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As Tennessee Restocks, the Depth Chart Questions Begin // SEC 2012: The New SEC

Tyler Bray could be part of one of the most explosive Tennessee passing attacks in recent memory.
Tyler Bray could be part of one of the most explosive Tennessee passing attacks in recent memory.

It's not any secret that Tennessee was a little, um, lacking in the roster department over the last few years. Between two coaching changes and the large number of misses among Lane Kiffin's recruiting efforts, the depth chart in Tennessee has at times been an effort just to list enough players to play. Those days a presumably coming to a close, and not a moment too soon for Derek Dooley.

There are some bona fide stars on this team, and perhaps even a little depth behind them. Not much just yet -- but a little. And at running back, there's a crowded competition for the starting job, though you can argue about whether that's because of a surplus of talent or the inability of one player to break out from the pack. Whether or not there's enough depth here to compete in the loaded SEC East -- well, the placement of the Vols this early in our countdown gives you a clue on that. But it's a start.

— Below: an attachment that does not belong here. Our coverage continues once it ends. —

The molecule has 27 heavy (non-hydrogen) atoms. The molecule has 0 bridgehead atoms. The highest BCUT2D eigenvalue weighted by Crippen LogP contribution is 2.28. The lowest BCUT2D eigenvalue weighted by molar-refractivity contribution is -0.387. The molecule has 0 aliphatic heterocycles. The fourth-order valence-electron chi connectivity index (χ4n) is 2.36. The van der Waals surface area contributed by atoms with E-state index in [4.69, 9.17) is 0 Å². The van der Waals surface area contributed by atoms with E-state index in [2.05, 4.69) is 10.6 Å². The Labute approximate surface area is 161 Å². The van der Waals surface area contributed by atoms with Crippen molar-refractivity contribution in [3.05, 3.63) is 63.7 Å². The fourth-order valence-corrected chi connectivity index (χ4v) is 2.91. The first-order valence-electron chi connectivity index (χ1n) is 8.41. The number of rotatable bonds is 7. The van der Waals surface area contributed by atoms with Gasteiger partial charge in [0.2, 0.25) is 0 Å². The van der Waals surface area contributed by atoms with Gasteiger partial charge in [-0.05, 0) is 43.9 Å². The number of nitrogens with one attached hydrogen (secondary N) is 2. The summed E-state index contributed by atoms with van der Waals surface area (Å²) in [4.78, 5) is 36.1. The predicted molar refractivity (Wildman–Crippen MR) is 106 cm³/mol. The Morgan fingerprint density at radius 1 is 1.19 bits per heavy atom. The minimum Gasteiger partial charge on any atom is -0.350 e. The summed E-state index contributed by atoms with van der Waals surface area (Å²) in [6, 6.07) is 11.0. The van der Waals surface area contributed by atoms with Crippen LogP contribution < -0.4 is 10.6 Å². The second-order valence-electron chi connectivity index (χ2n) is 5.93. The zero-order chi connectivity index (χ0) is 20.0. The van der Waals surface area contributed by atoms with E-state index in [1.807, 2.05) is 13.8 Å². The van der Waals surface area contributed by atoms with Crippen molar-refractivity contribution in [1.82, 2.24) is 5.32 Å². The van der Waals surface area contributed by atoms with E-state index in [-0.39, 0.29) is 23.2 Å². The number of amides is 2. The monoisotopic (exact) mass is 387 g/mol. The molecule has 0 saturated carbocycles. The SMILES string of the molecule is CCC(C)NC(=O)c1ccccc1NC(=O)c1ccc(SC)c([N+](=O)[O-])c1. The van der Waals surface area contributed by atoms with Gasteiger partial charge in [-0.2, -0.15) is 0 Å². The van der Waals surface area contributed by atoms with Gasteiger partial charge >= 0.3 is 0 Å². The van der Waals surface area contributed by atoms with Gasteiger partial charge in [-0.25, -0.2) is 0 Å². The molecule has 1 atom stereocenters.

BIGGEST RETURN | The passing game
It's hard to pick just one player out of the key figures in the passing game, two of whom missed parts or all of last year. Tyler Bray's passing efficiency numbers were solid if not spectacular -- even very good for a young quarterback -- and he doesn't make a lot of mistakes, matching up 17 touchdowns with six interceptions in his seven games in 2011. Justin Hunter was by far the leader in receiving yards per game, the only problem being that he played in just three games. And Da'Rick Rogers -- who, as of this writing, is still a member of the Volunteers (I think) -- did a great job of filling in for Hunter as the team's top receiving threat, grabbing 67 catches for 1,040 yards and nine touchdowns. If the Vols are going to contend early this year, it's going to be because the passing game might be more explosive than any Tennessee team in recent years.

BIGGEST LOSS | LB Austin Johnson
On a team that doesn't really shed all that much talent, Johnson might be the one guy they will really miss. He led the team with 81 tackles and four interceptions -- which was almost half of the nine picks the Vols defense made in total. In all, he defensed five passes. Johnson was also tied for fifth on the team with five tackles for loss. In other words, he was the kind of guy that could create havoc for the offense on both ends of a play. Johnson might not have been a household name, but he was very, very good.

Marlin Lane Jr., who probably entered spring practice as the most likely starter for the Vols, still hasn't been able to shake Neal. The Vols' post-spring depth chart has them as part of a three-way tie for the top spot with Devrin Young, but Neal had a higher average on his runs, 5.0 yards per carry compared to 3.7, despite bouncing around the field in a variety of roles. Even if Lane manages to lock up the starting spot, look for Neal to get some significant work backing him up.